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The Sustainable Classroom:Efforts To Teach Sustainability To Engineering Students

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Conference

2005 Annual Conference

Location

Portland, Oregon

Publication Date

June 12, 2005

Start Date

June 12, 2005

End Date

June 15, 2005

ISSN

2153-5965

Conference Session

Sustainability Issues

Page Count

8

Page Numbers

10.1327.1 - 10.1327.8

Permanent URL

https://peer.asee.org/14237

Download Count

61

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Paper Authors

author page

Peter Bosscher

author page

Jeffrey Russell

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Abstract
NOTE: The first page of text has been automatically extracted and included below in lieu of an abstract

The Sustainable Classroom: Teaching Sustainability to Tomorrow’s Engineers1

By Peter J. Bosscher, Jeffrey S. Russell, and W.B. Stouffer2

INTRODUCTION Why is an education in Sustainable Engineering needed and what should it look like? Engineers play a central role in creating infrastructure in the world by acting as problem solvers who apply their knowledge and experience to projects that meet human needs. They work on a wide range of issues and projects, and as a result, how engineers work can have a significant impact on progress toward sustainable development. How engineers are educated has a significant effect on the way in which they work and the way in which they understand their role in sustainability. This paper explores one way in which engineers can to be educated in sustainability—service- oriented learning. BACKGROUND Sustainability is slowly but surely finding its way into university curricula. An overview of the progress from 1992 to 1997 is contained in the report The Engineer’s Response to Sustainable Development, dated February 1997, and published by World Federation of Engineering Organizations (WFEO). In the US many engineering colleges have developed extensive programs with special courses on the environment and sustainable technologies. Internationally, other institutions have also integrated these concepts into their courses. In 1999, the American Society for Engineering Education (ASEE) approved a statement on the need for education in engineering sustainability. The statement reads: “Engineering students should learn about sustainable development and sustainability in the general education component of the curriculum as they are preparing for the major design experience.” For example, studies in economics and ethics are necessary to understand the need to use sustainable engineering techniques, including clean technologies. In teaching sustainable design, faculty should ask their students to consider the impacts of design upon U.S. society, and upon other nations and cultures. Engineering faculty should use systems approaches, including interdisciplinary teams, to teach pollution techniques, life cycle analysis, industry ecology and other sustainable engineering concepts. Case studies, including studies of university-industry-government partnerships, can be used to illustrate the importance of the multidisciplinary aspects of designed systems, the impacts of those systems upon society and the environment, and the practical viability of the sustainability concept. Sustainability is even being pushed in engineering accreditation. The organization responsible for coordinating this process—the Accreditation Board for Engineering and Technology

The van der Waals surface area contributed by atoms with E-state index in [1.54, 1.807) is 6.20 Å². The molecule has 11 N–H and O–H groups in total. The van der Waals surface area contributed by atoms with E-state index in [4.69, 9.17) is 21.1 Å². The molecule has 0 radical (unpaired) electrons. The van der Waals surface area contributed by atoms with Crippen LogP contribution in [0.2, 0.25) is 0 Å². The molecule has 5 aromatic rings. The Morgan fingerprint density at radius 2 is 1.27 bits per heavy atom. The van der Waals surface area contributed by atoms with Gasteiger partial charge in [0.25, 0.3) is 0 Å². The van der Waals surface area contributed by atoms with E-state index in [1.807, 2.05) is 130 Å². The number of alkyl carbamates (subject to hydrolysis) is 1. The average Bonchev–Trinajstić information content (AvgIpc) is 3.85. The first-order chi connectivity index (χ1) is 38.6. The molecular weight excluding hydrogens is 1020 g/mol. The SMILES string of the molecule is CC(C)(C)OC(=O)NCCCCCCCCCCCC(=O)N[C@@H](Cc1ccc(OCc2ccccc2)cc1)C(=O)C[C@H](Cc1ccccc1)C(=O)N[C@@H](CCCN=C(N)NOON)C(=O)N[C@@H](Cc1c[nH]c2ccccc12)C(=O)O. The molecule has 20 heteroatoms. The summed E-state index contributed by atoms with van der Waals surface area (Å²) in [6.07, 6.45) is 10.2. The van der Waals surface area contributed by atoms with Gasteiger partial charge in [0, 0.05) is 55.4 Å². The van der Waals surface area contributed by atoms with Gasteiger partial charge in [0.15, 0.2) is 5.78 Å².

1 Paper presented at the Annual ASEE Conference in Portland, Oregon, June 12-15, 2005. 2 Professor, Civil and Environmental Engineering, U. of Wisconsin, Madison, Professor and Chair, Civil and Environmental Engineering, U. of Wisconsin, Madison, and Research Associate, University of Wisconsin, Madison, respectively. Proceedings of the 2005 American Society for Engineering Education Annual Conference & Exposition Copyright © 2005, American Society for Engineering Education

Bosscher, P., & Russell, J. (2005, June), The Sustainable Classroom:Efforts To Teach Sustainability To Engineering Students Paper presented at 2005 Annual Conference, Portland, Oregon. https://peer.asee.org/14237

ASEE holds the copyright on this document. It may be read by the public free of charge. Authors may archive their work on personal websites or in institutional repositories with the following citation: © 2005 American Society for Engineering Education. Other scholars may excerpt or quote from these materials with the same citation. When excerpting or quoting from Conference Proceedings, authors should, in addition to noting the ASEE copyright, list all the original authors and their institutions and name the host city of the conference. - Last updated April 1, 2015